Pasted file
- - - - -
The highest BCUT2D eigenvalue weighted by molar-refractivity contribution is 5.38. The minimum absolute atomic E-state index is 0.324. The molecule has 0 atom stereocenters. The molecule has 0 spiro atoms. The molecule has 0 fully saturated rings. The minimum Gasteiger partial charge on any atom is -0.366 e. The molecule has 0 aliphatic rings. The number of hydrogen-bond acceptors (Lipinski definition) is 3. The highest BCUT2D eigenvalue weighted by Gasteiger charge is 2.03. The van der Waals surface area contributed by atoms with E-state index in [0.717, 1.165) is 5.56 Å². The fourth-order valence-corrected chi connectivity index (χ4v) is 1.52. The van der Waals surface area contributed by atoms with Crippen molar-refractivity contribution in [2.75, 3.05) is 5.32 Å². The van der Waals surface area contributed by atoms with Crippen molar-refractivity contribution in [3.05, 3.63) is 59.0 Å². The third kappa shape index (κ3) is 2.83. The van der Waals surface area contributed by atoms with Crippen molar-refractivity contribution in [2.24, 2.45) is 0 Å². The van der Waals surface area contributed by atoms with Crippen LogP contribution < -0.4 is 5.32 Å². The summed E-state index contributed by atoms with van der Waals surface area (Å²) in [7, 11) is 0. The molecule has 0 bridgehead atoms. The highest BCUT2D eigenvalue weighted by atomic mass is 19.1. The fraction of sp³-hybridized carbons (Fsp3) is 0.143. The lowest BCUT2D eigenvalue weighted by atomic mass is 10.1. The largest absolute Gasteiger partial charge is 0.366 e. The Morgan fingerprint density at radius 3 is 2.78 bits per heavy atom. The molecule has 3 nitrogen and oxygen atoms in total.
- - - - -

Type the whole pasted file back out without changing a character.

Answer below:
The highest BCUT2D eigenvalue weighted by molar-refractivity contribution is 5.38. The minimum absolute atomic E-state index is 0.324. The molecule has 0 atom stereocenters. The molecule has 0 spiro atoms. The molecule has 0 fully saturated rings. The minimum Gasteiger partial charge on any atom is -0.366 e. The molecule has 0 aliphatic rings. The number of hydrogen-bond acceptors (Lipinski definition) is 3. The highest BCUT2D eigenvalue weighted by Gasteiger charge is 2.03. The van der Waals surface area contributed by atoms with E-state index in [0.717, 1.165) is 5.56 Å². The fourth-order valence-corrected chi connectivity index (χ4v) is 1.52. The van der Waals surface area contributed by atoms with Crippen molar-refractivity contribution in [2.75, 3.05) is 5.32 Å². The van der Waals surface area contributed by atoms with Crippen molar-refractivity contribution in [3.05, 3.63) is 59.0 Å². The third kappa shape index (κ3) is 2.83. The van der Waals surface area contributed by atoms with Crippen molar-refractivity contribution in [2.24, 2.45) is 0 Å². The van der Waals surface area contributed by atoms with Crippen LogP contribution < -0.4 is 5.32 Å². The summed E-state index contributed by atoms with van der Waals surface area (Å²) in [7, 11) is 0. The molecule has 0 bridgehead atoms. The highest BCUT2D eigenvalue weighted by atomic mass is 19.1. The fraction of sp³-hybridized carbons (Fsp3) is 0.143. The lowest BCUT2D eigenvalue weighted by atomic mass is 10.1. The largest absolute Gasteiger partial charge is 0.366 e. The Morgan fingerprint density at radius 3 is 2.78 bits per heavy atom. The molecule has 3 nitrogen and oxygen atoms in total.